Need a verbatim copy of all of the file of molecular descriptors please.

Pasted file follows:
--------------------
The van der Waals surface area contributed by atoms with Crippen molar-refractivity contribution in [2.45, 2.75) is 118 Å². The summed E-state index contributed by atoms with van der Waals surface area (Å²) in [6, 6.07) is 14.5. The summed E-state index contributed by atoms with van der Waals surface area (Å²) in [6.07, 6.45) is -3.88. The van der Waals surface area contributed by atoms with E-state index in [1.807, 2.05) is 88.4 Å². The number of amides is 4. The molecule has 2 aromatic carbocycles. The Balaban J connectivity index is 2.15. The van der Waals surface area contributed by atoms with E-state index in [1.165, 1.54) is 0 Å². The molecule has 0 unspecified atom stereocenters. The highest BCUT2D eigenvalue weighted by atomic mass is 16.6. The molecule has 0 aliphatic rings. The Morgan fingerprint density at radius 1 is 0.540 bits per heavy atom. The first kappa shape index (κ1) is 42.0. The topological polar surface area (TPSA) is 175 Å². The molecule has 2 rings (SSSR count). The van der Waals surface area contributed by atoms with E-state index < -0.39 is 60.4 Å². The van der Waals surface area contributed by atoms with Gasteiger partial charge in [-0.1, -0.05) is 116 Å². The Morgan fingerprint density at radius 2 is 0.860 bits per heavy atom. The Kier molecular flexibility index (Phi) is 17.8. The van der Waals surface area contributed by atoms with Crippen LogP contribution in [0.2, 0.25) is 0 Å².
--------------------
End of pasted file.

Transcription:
The van der Waals surface area contributed by atoms with Crippen molar-refractivity contribution in [2.45, 2.75) is 118 Å². The summed E-state index contributed by atoms with van der Waals surface area (Å²) in [6, 6.07) is 14.5. The summed E-state index contributed by atoms with van der Waals surface area (Å²) in [6.07, 6.45) is -3.88. The van der Waals surface area contributed by atoms with E-state index in [1.807, 2.05) is 88.4 Å². The number of amides is 4. The molecule has 2 aromatic carbocycles. The Balaban J connectivity index is 2.15. The van der Waals surface area contributed by atoms with E-state index in [1.165, 1.54) is 0 Å². The molecule has 0 unspecified atom stereocenters. The highest BCUT2D eigenvalue weighted by atomic mass is 16.6. The molecule has 0 aliphatic rings. The Morgan fingerprint density at radius 1 is 0.540 bits per heavy atom. The first kappa shape index (κ1) is 42.0. The topological polar surface area (TPSA) is 175 Å². The molecule has 2 rings (SSSR count). The van der Waals surface area contributed by atoms with E-state index < -0.39 is 60.4 Å². The van der Waals surface area contributed by atoms with Gasteiger partial charge in [-0.1, -0.05) is 116 Å². The Morgan fingerprint density at radius 2 is 0.860 bits per heavy atom. The Kier molecular flexibility index (Phi) is 17.8. The van der Waals surface area contributed by atoms with Crippen LogP contribution in [0.2, 0.25) is 0 Å².